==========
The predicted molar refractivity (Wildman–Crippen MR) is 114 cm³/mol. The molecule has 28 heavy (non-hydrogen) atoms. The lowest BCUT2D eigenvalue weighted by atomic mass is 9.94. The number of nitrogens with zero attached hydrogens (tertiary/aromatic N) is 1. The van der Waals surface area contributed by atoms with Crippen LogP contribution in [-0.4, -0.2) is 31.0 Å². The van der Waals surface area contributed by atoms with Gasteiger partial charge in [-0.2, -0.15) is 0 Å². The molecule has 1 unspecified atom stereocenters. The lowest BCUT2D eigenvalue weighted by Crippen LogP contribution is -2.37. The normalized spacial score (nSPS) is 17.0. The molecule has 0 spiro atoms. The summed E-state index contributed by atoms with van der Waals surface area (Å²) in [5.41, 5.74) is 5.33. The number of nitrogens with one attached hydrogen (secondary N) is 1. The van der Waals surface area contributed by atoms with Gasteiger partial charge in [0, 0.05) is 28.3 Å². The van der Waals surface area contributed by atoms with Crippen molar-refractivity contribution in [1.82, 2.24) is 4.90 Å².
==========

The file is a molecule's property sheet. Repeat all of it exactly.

The predicted molar refractivity (Wildman–Crippen MR) is 114 cm³/mol. The molecule has 28 heavy (non-hydrogen) atoms. The lowest BCUT2D eigenvalue weighted by atomic mass is 9.94. The number of nitrogens with zero attached hydrogens (tertiary/aromatic N) is 1. The van der Waals surface area contributed by atoms with Crippen LogP contribution in [-0.4, -0.2) is 31.0 Å². The van der Waals surface area contributed by atoms with Gasteiger partial charge in [-0.2, -0.15) is 0 Å². The molecule has 1 unspecified atom stereocenters. The lowest BCUT2D eigenvalue weighted by Crippen LogP contribution is -2.37. The normalized spacial score (nSPS) is 17.0. The molecule has 0 spiro atoms. The summed E-state index contributed by atoms with van der Waals surface area (Å²) in [5.41, 5.74) is 5.33. The number of nitrogens with one attached hydrogen (secondary N) is 1. The van der Waals surface area contributed by atoms with Gasteiger partial charge in [0, 0.05) is 28.3 Å². The van der Waals surface area contributed by atoms with Crippen molar-refractivity contribution in [1.82, 2.24) is 4.90 Å².